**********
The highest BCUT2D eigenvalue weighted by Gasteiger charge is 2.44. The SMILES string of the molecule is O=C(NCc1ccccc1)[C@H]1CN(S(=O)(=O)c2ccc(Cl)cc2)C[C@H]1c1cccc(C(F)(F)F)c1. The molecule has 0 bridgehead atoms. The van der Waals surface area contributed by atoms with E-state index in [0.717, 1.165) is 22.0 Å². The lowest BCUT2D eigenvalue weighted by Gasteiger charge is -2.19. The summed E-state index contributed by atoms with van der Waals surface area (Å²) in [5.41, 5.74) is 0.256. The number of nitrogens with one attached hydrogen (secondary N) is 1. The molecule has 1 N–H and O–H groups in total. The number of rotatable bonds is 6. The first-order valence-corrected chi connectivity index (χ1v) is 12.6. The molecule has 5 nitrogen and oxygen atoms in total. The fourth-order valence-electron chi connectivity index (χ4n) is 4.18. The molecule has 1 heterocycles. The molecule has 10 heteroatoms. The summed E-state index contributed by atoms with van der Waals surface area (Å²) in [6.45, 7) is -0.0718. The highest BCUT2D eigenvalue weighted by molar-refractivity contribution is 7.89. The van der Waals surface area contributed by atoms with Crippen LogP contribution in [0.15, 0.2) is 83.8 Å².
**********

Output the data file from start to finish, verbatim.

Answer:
The highest BCUT2D eigenvalue weighted by Gasteiger charge is 2.44. The SMILES string of the molecule is O=C(NCc1ccccc1)[C@H]1CN(S(=O)(=O)c2ccc(Cl)cc2)C[C@H]1c1cccc(C(F)(F)F)c1. The molecule has 0 bridgehead atoms. The van der Waals surface area contributed by atoms with E-state index in [0.717, 1.165) is 22.0 Å². The lowest BCUT2D eigenvalue weighted by Gasteiger charge is -2.19. The summed E-state index contributed by atoms with van der Waals surface area (Å²) in [5.41, 5.74) is 0.256. The number of nitrogens with one attached hydrogen (secondary N) is 1. The molecule has 1 N–H and O–H groups in total. The number of rotatable bonds is 6. The first-order valence-corrected chi connectivity index (χ1v) is 12.6. The molecule has 5 nitrogen and oxygen atoms in total. The fourth-order valence-electron chi connectivity index (χ4n) is 4.18. The molecule has 1 heterocycles. The molecule has 10 heteroatoms. The summed E-state index contributed by atoms with van der Waals surface area (Å²) in [6.45, 7) is -0.0718. The highest BCUT2D eigenvalue weighted by molar-refractivity contribution is 7.89. The van der Waals surface area contributed by atoms with Crippen LogP contribution in [0.15, 0.2) is 83.8 Å².